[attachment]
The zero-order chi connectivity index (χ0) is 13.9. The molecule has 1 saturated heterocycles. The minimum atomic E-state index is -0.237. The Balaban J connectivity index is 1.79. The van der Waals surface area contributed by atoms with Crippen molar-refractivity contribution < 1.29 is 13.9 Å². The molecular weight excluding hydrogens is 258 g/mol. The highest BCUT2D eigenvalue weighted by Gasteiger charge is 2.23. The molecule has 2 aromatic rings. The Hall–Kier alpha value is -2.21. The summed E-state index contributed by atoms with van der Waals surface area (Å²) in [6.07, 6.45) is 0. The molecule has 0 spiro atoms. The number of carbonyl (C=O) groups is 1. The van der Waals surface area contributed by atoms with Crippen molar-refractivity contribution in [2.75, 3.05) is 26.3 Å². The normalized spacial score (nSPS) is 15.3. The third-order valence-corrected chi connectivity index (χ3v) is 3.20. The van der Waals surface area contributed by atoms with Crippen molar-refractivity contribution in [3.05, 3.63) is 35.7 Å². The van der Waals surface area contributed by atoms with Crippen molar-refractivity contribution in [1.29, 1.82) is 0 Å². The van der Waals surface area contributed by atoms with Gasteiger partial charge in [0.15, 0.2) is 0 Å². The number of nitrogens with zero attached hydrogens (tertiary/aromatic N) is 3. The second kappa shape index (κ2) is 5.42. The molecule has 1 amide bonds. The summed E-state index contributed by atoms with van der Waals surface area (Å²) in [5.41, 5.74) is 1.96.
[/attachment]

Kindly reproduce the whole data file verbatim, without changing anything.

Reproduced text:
The zero-order chi connectivity index (χ0) is 13.9. The molecule has 1 saturated heterocycles. The minimum atomic E-state index is -0.237. The Balaban J connectivity index is 1.79. The van der Waals surface area contributed by atoms with Crippen molar-refractivity contribution < 1.29 is 13.9 Å². The molecular weight excluding hydrogens is 258 g/mol. The highest BCUT2D eigenvalue weighted by Gasteiger charge is 2.23. The molecule has 2 aromatic rings. The Hall–Kier alpha value is -2.21. The summed E-state index contributed by atoms with van der Waals surface area (Å²) in [6.07, 6.45) is 0. The molecule has 0 spiro atoms. The number of carbonyl (C=O) groups is 1. The van der Waals surface area contributed by atoms with Crippen molar-refractivity contribution in [2.75, 3.05) is 26.3 Å². The normalized spacial score (nSPS) is 15.3. The third-order valence-corrected chi connectivity index (χ3v) is 3.20. The van der Waals surface area contributed by atoms with Crippen molar-refractivity contribution in [3.05, 3.63) is 35.7 Å². The van der Waals surface area contributed by atoms with Crippen molar-refractivity contribution in [1.29, 1.82) is 0 Å². The van der Waals surface area contributed by atoms with Gasteiger partial charge in [0.15, 0.2) is 0 Å². The number of nitrogens with zero attached hydrogens (tertiary/aromatic N) is 3. The second kappa shape index (κ2) is 5.42. The molecule has 1 amide bonds. The summed E-state index contributed by atoms with van der Waals surface area (Å²) in [5.41, 5.74) is 1.96.